Obesity as a risk factor for chronic diseases

Obesity is one of the most common disorders in medical practice. In the United States about 60 million people are now obese (more than 30%) and 68% of population is overweight.  It is alarming that overweight rates among children have doubled and among adolescents even tripled, increasing the number of years they are exposed to the health risks of obesity. Obesity is defined as an excess of body fat. The best way to classify obesity is to use body mass index (BMI). It closely correlates with excess fat tissue, and it’s calculated by dividing measured body weight in kilograms by the height in meters squared.  A normal BMI is defined as 18.5 – 24.9. Overweight is defined as BMI 25-29, 9 and obesity is BMI over 30. Class I obesity is 30-34.9, class II obesity 35-39, 9 and extreme obesity, or class III is over 40. Obesity is a risk factor for developing type 2 diabetes, cardiovascular diseases, especially coronary disease, hypertension, obstructive sleep apnea , knee osteoarthritis, hyperlipidemia (high blood cholesterol levels) and even cancer.  It is also an important risk factor for stroke, abdominal angina, obesity hypoventilation syndrome (Pickwickian syndrome) and deep vein thrombosis (which is a risk factor for developing pulmonary embolism).  For example, except the fact that diabetes is the risk factor for developing coronary disease it is also the leading cause of amputation of the lower limbs throughout the world.

The main cause of obesity in the most of cases is sedentary life and chronic ingestion of excess calories. But, nowadays, it has been discovered that genetic influences are very important, to even 40-70 %. Most probably is that obesity develops from the interactions of multiple genes, environmental factors and behavior. Since there is a rapid increase in obesity in the last 30 years it is obvious that environmental factors have the most important role in the development of this disease. Upper body obesity (excess fat around waist and flank) is much more dangerous than lower body obesity (fat in the thighs and buttocks) and it is a greater risk for developing diabetes mellitus, stroke, coronary artery disease and early death. Of course, it is important to know  that obesity itself leads to hyperlipidemia, which leads to atherosclerosis, and that’s the most important risk factor for developing cardiovascular and cerebrovascular disease, and they are the leading cause of death in the Western World. Of course atherosclerosis will develop even if people have low cholesterol levels and if they are slim, but the process will be slower and the stenosis of the arteries probably won’t be significant.  Also, some studies have shown that being only 10 pounds overweight increases the force on the knee by 30-60 pounds with each step. Overweight women have nearly 4 times the risk of knee osteoarthritis; for overweight men the risk is 5 times greater. For a woman of normal height, for every 11 lb weight loss (approximately 2 BMI units), the risk of knee osteoarthritis dropped > 50%. Conversely, a comparable weight gain was associated with an increased risk of later developing knee OA. It is obvious that obesity plays an important role in the development of the most important chronic diseases today and by controlling our weight we can significantly decrease the risk of sudden and early death as well as the disability caused by stroke, heart attack, osteoarthritis or diabetes.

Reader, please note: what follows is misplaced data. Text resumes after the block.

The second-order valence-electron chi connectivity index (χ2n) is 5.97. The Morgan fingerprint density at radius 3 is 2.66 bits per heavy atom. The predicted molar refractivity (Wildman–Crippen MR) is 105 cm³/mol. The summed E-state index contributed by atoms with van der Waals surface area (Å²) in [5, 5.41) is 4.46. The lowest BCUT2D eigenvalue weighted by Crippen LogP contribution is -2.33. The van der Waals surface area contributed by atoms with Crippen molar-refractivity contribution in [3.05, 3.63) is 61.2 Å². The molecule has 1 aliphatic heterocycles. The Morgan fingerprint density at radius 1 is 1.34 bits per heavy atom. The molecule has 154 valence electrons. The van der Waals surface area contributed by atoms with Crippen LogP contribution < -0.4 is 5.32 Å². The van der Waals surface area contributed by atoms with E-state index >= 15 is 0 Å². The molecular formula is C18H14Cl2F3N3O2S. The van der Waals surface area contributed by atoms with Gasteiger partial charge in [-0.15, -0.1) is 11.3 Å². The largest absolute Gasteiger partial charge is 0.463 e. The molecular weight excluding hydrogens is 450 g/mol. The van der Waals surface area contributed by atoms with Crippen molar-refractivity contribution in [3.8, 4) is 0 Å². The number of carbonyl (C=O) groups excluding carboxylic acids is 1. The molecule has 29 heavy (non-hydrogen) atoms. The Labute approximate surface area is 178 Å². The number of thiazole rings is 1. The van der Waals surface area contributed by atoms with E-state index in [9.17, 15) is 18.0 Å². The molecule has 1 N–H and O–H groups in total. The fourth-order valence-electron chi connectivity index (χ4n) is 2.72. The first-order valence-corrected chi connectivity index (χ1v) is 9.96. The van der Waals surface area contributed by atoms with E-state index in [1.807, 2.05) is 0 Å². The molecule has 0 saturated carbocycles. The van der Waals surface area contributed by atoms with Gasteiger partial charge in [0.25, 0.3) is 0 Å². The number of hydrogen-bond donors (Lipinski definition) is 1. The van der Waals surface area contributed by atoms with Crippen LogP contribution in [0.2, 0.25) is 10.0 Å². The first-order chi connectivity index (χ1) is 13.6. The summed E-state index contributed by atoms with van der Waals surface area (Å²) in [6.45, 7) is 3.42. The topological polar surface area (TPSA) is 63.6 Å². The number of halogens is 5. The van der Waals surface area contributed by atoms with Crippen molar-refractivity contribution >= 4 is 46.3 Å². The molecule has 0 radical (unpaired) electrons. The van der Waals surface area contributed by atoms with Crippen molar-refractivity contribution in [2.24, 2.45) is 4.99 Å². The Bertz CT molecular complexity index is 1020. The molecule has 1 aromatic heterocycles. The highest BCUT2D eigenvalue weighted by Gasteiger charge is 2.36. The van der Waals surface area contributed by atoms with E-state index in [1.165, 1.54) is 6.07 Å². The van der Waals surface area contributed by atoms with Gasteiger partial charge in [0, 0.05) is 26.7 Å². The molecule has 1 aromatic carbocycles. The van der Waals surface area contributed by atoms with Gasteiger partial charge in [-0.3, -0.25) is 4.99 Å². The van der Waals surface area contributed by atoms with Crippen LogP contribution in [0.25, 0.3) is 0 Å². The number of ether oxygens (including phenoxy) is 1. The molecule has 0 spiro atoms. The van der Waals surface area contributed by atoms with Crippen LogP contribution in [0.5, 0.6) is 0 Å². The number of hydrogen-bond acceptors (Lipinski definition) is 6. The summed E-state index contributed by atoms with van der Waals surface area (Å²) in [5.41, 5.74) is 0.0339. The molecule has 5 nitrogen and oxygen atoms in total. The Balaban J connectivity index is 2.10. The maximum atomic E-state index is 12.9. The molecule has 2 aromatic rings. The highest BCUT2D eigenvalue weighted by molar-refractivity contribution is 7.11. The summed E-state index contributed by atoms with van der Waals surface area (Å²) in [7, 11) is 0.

1. Role of Body Weight in osteoarthritis, http://www.hopkinsarthritis.org/patient-corner/disease-management/role-of-body-weight-in-osteoarthritis/

2. Maxine A.Papadakis, Current Medical Diagnosis and Treatment 2014, Visceral Artery Insufficiency (Intestinal Angina), p 453-454

3. Diabetes and Amputation, http://www.diabetes.co.uk/diabetes-and-amputation.html

4. Kumar and Clark, Clinical Medicine, 2005, 6th edition, Obesity p.252-257

5.Robert B.Baron, MD, MS, Nutritional Disorders, Obesity, , Current Medical Diagnosis and Treatment 2014, 53rd edition p.1213-1215

6. Robert F.Kushner, Evaluation and Management of Obesity, Harrison’s Principles of Internal Medicine (18th edition), p 629-634

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